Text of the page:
A school district in Canada has reportedly removed all books published before 2008 in an effort to ensure that the library books available to students are sufficiently inclusive, according to a report from CBC.
Peel School District in Mississauga, Ontario, has weeded out books in their libraries in what parents, students and community members have called an “inconsistent approach” to a new equity-based provincial directive disseminated by the minister of education last spring, according to CBC News. (RELATED: Top Librarian Leadership May Not Want ‘Pornographic’ Books Removed From School Libraries)
“The Board shall evaluate books, media and all other resources currently in use for teaching and learning English, History and Social Sciences for the purpose of utilizing resources that are inclusive and culturally responsive, relevant and reflective of students, and the Board’s broader school communities,” the directive states, as reported by CBC News.
Reina Takata, a sophomore at the Peel’s Erindale Secondary School, told CBC that school staff told students “if the shelves look emptier right now it’s because we have to remove all books [published] prior to 2008.”
I certainly hope it’s not true, as CBC suggests, that Anne Frank’s The Diary of a Young Girl has been removed from Peel District School Board libraries as a result of their “equitable curation” process. https://t.co/5kwK7KMyVs
— Steven Chase (@stevenchase) September 13, 2023
The PDSB maintains that the new weeding-out process is to ensure that books are inclusive and promote equity, telling CBC the latest purge was completed in June and “has always been a part of teacher/librarian responsibilities within PDSB and at school boards across the country.”
“Books published prior to 2008 that are damaged, inaccurate, or do not have strong circulation data (are not being checked out by students) are removed,” the board told CBC. The board further clarified that damaged books with strong circulation numbers will be replaced regardless of the publication date and otherwise older titles can remain on the library shelves provided they are “accurate, serve the curriculum, align with board initiatives and are responsive to student interest and engagement.”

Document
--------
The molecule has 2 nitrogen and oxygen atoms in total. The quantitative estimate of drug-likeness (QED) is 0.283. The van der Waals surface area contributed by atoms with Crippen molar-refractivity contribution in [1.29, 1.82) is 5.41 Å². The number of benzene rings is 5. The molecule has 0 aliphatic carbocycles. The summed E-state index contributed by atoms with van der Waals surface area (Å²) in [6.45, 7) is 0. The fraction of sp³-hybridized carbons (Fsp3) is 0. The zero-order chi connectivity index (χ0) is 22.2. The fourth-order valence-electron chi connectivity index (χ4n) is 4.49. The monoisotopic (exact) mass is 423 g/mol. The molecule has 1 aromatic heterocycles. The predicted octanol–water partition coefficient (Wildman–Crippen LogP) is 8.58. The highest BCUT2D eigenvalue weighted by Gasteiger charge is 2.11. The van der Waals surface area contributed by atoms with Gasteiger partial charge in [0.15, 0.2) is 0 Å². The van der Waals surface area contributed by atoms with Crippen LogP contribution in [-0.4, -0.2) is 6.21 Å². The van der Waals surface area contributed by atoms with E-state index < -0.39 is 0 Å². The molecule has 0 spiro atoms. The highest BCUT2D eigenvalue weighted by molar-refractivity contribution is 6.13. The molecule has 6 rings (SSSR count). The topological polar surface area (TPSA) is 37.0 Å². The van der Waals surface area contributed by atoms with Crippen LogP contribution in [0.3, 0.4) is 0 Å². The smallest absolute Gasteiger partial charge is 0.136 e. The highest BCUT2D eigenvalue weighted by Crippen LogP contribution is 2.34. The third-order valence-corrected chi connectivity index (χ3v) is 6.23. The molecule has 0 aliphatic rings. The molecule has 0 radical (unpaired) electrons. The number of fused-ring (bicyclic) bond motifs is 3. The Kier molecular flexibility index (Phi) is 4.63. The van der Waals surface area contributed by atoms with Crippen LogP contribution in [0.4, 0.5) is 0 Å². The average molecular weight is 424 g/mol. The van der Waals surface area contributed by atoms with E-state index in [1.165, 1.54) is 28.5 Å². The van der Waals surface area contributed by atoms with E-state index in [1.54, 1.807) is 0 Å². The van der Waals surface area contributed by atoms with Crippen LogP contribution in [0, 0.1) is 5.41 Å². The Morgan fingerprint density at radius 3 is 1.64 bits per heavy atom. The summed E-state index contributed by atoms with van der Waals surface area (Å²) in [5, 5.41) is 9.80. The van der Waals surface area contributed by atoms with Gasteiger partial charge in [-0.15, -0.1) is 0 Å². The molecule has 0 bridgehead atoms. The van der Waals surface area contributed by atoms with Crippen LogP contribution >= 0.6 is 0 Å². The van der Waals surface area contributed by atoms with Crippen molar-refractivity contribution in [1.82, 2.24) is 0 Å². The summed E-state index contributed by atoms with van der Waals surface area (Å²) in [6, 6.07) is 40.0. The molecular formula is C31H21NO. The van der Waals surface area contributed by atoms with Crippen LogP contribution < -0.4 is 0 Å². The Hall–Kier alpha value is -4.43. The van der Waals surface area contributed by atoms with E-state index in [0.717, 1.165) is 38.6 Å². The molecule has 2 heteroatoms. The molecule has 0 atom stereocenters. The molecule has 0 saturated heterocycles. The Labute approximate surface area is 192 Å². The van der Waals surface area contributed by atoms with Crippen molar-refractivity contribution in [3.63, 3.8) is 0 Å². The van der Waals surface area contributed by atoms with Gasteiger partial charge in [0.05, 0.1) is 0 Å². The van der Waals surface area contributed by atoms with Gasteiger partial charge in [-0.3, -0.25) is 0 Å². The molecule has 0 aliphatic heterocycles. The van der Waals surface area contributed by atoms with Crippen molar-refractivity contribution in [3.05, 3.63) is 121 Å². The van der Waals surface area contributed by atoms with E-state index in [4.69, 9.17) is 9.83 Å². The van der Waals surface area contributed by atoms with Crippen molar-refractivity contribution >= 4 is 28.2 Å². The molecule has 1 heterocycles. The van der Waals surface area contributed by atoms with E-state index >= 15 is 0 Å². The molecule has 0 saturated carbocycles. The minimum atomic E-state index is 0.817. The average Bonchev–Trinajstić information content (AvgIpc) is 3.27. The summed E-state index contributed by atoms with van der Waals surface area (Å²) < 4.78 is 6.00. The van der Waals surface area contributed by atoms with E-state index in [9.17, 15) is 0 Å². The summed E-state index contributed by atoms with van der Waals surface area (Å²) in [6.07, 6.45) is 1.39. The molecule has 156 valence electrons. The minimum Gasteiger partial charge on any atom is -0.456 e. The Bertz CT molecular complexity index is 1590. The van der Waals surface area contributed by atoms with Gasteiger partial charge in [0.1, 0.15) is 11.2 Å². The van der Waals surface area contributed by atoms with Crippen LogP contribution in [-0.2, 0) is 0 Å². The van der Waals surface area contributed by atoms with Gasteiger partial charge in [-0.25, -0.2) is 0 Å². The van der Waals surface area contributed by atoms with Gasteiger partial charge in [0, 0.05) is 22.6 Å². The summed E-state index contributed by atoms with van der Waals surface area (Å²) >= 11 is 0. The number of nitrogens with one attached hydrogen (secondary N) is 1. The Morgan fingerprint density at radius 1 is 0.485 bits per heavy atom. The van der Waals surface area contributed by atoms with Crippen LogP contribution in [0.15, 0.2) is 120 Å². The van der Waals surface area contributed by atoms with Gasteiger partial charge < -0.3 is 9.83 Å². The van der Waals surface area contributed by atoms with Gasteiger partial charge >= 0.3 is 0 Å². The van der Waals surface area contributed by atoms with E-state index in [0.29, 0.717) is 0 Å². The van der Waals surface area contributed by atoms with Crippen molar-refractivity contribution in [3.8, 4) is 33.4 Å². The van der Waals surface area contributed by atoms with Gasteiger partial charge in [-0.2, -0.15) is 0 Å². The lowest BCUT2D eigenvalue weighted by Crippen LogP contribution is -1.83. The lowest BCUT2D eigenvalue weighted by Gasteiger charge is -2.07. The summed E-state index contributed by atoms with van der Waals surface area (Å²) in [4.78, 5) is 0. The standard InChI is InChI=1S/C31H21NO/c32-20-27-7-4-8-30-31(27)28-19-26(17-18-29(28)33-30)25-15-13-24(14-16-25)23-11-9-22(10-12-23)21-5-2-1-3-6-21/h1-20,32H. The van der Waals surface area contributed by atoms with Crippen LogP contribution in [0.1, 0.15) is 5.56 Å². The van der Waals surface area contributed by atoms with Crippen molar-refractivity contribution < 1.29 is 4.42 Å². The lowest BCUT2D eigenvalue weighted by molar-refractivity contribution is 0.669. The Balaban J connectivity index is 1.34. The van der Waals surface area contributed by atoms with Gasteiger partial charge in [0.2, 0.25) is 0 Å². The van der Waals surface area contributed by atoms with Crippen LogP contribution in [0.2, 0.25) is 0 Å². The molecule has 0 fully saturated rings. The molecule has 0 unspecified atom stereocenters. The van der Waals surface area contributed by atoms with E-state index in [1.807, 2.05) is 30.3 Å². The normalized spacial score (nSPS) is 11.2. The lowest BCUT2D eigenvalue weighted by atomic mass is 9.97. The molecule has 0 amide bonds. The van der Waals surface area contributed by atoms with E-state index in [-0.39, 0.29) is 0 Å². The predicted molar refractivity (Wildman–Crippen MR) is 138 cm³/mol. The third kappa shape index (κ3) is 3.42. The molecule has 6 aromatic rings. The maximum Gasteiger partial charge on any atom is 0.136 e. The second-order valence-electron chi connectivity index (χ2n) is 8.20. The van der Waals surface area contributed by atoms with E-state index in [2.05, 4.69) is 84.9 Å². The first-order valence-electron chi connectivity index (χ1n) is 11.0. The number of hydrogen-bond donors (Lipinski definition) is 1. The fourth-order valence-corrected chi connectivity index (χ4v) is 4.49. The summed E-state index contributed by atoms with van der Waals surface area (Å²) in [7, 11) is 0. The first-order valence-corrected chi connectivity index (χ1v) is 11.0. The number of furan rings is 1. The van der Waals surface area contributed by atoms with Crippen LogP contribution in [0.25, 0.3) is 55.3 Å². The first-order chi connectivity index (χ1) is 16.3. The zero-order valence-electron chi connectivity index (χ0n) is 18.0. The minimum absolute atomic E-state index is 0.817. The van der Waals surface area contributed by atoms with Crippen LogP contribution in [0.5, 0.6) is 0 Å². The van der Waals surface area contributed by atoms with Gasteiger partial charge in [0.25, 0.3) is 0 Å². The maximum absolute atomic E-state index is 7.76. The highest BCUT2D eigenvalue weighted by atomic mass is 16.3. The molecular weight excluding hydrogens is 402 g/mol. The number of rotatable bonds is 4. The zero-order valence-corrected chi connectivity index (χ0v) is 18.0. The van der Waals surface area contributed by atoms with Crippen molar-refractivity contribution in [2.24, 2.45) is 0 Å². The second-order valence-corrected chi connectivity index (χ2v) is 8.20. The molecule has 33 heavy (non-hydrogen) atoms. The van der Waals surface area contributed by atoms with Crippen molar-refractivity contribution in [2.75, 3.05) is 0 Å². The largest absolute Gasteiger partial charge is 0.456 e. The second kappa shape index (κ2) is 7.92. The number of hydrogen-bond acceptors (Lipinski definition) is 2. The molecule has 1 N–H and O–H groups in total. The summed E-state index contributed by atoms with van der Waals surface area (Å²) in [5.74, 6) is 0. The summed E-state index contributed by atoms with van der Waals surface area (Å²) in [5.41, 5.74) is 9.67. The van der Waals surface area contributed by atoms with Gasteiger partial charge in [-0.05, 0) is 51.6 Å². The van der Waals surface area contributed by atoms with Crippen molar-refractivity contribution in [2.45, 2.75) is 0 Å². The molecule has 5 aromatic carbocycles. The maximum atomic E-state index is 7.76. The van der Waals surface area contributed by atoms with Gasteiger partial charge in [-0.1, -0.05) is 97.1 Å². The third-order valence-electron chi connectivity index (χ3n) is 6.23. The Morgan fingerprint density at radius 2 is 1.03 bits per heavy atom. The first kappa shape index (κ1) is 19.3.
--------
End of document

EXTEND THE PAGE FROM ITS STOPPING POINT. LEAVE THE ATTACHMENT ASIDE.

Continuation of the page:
“The Peel District School Board works to ensure that the books available in our school libraries are culturally responsive, relevant, inclusive, and reflective of the diversity of our school communities and the broader society,” the board concluded, according to the outlet.
PDSB parent and founder of Libraries Not Landfills questioned the school board’s methods. “Who’s the arbiter of what’s the right material to go in the library, and who’s the arbiter of what’s wrong in our libraries? That’s unclear. It’s not clear to the teachers who’ve provided us this material, and it’s not clear to me as a parent or as a taxpayer,” he argued, as reported by CBC.
Dianne Lawson, another member of Libraries not Landfills, told the outlet the weeding-out process had removed books such as “The Diary of a Young Girl” by Anne Frank and the children’s book “The Very Hungry Caterpillar” from the school’s library shelves.
“I can’t find any sedition in it, or any reason why you would pull this book,” she said of the Eric Carle classic, per CBC.
Trustee and chair of the board, David Green, told the outlet that trustees of the board have since paused the weeding-out processes until they could get a better understanding of what needs to be done. In May, a motion was passed that any book purged during the “anti-racist and inclusive audit” portion of the process would need to have a documented reason for its removal.
As for the removal of all books published prior to 2008, Green indicated the board has asked the director of education for clarification, so they can ensure the proper process is followed, CBC reported.
“We have to make sure that we are meeting the needs of the students and not just rolling something out because we were told to do it,” Green told CBC.